Saturday, November 7, 2015

The Ties That Bind: Motherless Mothering

2002, NY. The miracle of my own pregnancy. “I am sorry I was born and caused you so much pain.” The scribbling in my old dusty notebook brought back an old familiar pain, long forgotten and buried in the rubble of my foster sister’s basement. As an introspective young girl and a bit of a loner, I filled notebook after notebook with endless internal observation. My private thoughts were not entirely meant to be private. Someday I hoped to hand them to my mother, who I was taken from at 5 and saw sporadically through my elementary school years. I never had that chance. In 2004, holding my own newborn daughter in my arms, I was told my mother died years before and did not want me notified. In my daughter’s big blue eyes, I found a solace that notebook never brought me. Motherhood closed the door on most of the past, but not all.

The day I found out I was pregnant with my mini me, I sat in my car crying alone before I called anyone with the news. Fear, excitement, nervousness washed over me. What would she look like, a relative? I knew none. I never even saw a baby photo of myself: What mysteries would my genes bring? Would I know how to be a mother? I never really saw one for very long.

Before having my daughter, I envied my friends families with their normal family struggles and battles. Their photos on the wall. Their smiling parents at games, graduations, their shared expressions, their family fights, and their tangled emotions. I was envious but just carefully observed. Now, with this new person growing inside me I had the chance to see myself in someone else. I had the chance to undo the past and bring a loved person into the world.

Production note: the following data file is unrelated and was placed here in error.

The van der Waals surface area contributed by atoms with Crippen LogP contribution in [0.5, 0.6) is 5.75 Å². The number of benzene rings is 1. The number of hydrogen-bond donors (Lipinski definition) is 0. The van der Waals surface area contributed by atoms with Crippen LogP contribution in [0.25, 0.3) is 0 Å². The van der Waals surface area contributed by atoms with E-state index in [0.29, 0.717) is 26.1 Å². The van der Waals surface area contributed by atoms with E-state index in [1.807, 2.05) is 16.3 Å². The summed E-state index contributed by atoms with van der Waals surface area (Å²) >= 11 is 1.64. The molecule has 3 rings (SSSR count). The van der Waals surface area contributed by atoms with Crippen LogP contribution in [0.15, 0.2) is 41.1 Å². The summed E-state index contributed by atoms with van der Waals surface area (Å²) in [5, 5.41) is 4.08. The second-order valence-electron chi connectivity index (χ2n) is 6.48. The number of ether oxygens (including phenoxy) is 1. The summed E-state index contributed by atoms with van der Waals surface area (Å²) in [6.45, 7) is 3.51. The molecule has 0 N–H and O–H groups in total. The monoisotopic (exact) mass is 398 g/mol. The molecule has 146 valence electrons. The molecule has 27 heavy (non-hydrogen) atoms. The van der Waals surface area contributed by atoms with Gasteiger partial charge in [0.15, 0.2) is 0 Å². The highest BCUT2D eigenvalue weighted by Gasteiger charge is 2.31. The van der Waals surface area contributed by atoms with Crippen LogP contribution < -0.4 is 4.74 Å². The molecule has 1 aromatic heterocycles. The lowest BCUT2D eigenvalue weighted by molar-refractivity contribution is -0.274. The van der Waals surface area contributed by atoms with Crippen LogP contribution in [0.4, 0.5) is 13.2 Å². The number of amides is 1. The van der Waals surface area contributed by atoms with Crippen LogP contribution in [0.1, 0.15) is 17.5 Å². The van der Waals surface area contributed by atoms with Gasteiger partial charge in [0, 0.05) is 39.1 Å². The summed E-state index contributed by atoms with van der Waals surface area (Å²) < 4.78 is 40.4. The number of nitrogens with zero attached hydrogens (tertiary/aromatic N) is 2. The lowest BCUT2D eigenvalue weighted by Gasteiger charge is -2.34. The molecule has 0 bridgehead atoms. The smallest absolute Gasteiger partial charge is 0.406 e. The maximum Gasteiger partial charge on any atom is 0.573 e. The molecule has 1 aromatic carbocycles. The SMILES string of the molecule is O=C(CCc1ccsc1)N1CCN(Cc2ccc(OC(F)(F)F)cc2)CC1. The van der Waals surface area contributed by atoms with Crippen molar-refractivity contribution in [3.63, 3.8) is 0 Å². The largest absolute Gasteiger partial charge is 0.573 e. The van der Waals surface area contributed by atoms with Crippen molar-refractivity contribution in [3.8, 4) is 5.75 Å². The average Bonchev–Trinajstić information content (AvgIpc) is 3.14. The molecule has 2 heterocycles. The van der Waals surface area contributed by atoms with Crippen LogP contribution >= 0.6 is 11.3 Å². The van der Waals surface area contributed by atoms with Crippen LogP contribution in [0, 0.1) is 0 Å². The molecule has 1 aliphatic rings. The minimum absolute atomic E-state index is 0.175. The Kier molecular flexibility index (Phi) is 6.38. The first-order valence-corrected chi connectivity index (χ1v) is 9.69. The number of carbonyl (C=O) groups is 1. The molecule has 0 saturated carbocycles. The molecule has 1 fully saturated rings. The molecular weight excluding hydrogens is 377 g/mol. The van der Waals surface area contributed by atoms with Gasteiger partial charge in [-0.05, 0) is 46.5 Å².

Anytime the umbilical cord is snapped, unnaturally broken, or tethered, the child on the other end suffers. The world seems so large and life feels so alone. As a foster child, the disconnect and mystery surrounding my young life appeared in every friendship, relationship, failure, success, happiness, or sadness.

At age 5 I was taken from my mother, after being found tied to a radiator in a musty basement, abused and burnt. My mother had supervised visits until I was 10, when she disappeared forever. My father was a name on my first birth certificate, but he never arrived on the scene. I was adopted, but within 2 years my adoptive parents died. Everything was temporary, even last names. My emotional connection to the scary and somewhat pathetic mother I saw in my dreams kept me my own prisoner until I became a mother myself.
              You name the parenting book, I read it. Carefully I studied myself and my failures. I improved myself as much as possible in those 9 months. I let go of bits of the past. It was exciting, but somewhere in the back of my mind I heard an old familiar voice telling me I did not deserve this gift, the gift of a daughter. Luckily I tuned that out most of the time. This new being inside me would be safe, loved, valued, able to be herself, able to grow into herself, and have pride in where she came from; that I knew. I did not know much else!